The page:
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Data Source Project Object


Data Source Project Object

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matt.mallen
matt.mallen
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Hey all,

I'm trying to figure out how to somehow link the server and database name of a Data Source (existing in the solution explorer window of BIDS) to the server and database name used in the connections present in the connection manager window. I have several packages that all reference the same databases but will need to be executed at different times. The reason for the link is that I'm currently working in the development environment and want to be able to update all of the connections at once when moving to production. I think it would be better to store this information as an environment variable and read it from there, but the client has been fussy about changing/adding any settings on the servers where the data exists.

Here's a bit more drawn out example if it helps:

Solution Explorer:
Data Sources
DWH_Staging.ds
JEDB.ds
Packages
Groups.dtsx
ItemProduct.dtsx
Site.dtsx
Relational.dtsx
Transaction.dtsx
...

In each package I have two OLE DB connections in their connection manager; each pointing to one of the databases described in my Data Sources. When I move to production, I would prefer to just update my data sources that are project-wide (harder to miss one if there is only one) and have the package connections update at the same time. Both data sources point to SQL Server 2005 instances.

Thanks for any help,

Matt
Phil Parkin
Phil Parkin
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Just edit the Connection objects in each of the packages to have a Data Source ID of 'DWH_Staging' or 'JEDB' to create the link. Change to the Data Source will change the connection (and vice versa).

Phil


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matt.mallen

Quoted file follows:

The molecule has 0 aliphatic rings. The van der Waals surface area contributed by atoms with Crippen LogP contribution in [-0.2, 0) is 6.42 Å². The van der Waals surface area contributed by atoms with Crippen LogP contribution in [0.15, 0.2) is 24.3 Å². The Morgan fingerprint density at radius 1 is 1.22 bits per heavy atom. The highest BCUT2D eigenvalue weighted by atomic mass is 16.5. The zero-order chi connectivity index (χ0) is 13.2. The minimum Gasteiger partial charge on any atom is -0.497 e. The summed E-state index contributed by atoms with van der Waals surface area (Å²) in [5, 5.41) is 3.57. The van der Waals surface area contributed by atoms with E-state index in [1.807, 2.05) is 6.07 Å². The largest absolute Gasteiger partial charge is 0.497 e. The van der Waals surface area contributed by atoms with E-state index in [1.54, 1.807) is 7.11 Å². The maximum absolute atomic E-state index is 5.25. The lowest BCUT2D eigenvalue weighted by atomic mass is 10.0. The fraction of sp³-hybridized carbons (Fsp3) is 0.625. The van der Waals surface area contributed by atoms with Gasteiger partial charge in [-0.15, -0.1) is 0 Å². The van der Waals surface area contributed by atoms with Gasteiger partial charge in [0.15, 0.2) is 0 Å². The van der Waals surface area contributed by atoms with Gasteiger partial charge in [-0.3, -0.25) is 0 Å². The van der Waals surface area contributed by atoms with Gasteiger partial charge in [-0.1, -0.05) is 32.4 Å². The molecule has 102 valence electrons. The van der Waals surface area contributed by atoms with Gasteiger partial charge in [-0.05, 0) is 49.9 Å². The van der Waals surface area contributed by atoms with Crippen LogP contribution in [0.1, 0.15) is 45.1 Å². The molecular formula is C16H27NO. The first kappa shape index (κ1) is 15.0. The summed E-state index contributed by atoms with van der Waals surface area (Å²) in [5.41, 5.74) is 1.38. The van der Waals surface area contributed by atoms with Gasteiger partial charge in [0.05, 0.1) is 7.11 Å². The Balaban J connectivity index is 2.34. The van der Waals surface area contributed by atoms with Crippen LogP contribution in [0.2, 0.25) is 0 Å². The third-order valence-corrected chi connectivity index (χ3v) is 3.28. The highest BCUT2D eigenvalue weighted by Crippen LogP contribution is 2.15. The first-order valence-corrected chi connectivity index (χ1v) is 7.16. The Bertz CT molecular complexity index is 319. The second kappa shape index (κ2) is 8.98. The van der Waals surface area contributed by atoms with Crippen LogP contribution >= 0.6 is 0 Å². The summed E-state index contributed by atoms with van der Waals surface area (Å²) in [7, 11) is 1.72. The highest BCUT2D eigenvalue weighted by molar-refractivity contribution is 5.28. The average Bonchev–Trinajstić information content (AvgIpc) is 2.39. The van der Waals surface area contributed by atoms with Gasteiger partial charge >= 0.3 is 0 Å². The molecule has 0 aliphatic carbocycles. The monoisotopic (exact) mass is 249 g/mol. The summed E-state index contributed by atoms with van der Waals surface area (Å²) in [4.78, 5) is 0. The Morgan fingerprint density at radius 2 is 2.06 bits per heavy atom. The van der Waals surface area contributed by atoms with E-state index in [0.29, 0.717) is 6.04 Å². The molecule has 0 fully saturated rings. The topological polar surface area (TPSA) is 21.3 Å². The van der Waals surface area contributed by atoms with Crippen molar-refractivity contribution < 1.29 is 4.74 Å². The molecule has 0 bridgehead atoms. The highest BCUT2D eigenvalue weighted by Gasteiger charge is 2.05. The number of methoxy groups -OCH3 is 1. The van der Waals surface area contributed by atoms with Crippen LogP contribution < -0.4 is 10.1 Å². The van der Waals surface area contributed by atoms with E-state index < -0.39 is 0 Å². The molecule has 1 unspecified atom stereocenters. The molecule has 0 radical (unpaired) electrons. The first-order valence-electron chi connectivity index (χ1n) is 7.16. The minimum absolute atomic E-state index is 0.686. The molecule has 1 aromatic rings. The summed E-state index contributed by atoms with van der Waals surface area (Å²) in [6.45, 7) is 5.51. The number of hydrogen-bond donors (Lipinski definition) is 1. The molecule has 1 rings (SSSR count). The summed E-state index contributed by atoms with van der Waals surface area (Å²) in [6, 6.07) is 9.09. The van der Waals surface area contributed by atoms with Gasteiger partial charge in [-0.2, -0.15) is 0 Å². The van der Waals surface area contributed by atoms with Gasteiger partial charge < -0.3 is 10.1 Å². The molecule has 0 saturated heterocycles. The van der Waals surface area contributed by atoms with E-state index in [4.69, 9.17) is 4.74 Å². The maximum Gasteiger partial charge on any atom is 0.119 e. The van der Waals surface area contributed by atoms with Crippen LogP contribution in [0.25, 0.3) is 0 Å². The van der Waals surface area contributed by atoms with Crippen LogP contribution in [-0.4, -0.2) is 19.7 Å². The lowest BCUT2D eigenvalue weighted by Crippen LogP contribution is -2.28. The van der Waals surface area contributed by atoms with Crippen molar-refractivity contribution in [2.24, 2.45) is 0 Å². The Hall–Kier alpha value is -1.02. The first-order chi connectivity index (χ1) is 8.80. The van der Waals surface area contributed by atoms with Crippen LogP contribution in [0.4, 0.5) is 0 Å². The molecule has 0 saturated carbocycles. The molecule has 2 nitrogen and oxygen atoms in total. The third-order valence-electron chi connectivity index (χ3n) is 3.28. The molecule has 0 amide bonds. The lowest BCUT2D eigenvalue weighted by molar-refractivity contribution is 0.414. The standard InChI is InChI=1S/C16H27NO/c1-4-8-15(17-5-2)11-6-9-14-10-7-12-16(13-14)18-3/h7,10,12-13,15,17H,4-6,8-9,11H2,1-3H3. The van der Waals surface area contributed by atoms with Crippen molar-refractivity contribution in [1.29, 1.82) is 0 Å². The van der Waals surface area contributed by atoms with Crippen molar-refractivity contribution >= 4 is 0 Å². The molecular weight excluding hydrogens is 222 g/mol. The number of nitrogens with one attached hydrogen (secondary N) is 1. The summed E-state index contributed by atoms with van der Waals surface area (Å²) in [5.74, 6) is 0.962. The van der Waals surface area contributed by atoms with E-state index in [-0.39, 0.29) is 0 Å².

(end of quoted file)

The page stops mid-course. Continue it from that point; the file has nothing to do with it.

matt.mallen
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Thanks so much. Worked like a charm.
DLathrop
DLathrop
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It sounds like you should be using package configurations.

First, I would set up a standard set of package-level variables with the same naming convention in each package. These will be your "Source Server" and "Source Database."

Next, use the Expressions in the Connection Manager's property sheet to assign the variables to the Connection Manager's server and database properties. (For OS file connection managers [flat, Excel, etc.], set the "connection string" property directly from the variable.)

Finally, set up package configuration(s) to set the package variables. You can use a file-based configuration file-based for this, and then you deploy the same package with server-specific configuration files.

I use the variables because (a) easier to set variable values, (b) one variable may set multiple connection managers, and (c) its easier to use consistent names and reuse configuration files for multiple packages.

In BIDS, the package configuration is part of the SSIS Project and gets used automatically. When you deploy to the server, you need to specify when you run a package that it needs the configuration files applied and where to find them; otherwise it will work with whatever default settings are in the package. A SQL Agent SSIS job step makes it relatively easy to specify the configuration file.

You can also use multiple configurations with a package, and multiple types. So, for example, you can have one permanent environment variable on the server that specifies the "data source" for a connection manager that is used for "SQL server table" package configurations. [You might also be able use "(localhost)" for servername here instead of an environment variable.] All the package-specific and volatile settings are in that SQL Server table. If you need e-mail (SMTP configuration managers), these could be single share configuration file where the server admins can maintain it. If you pick the right combination, you should be able to keep everyone reasonably happy.

David Lathrop
DBA
WA Dept of Health
Go


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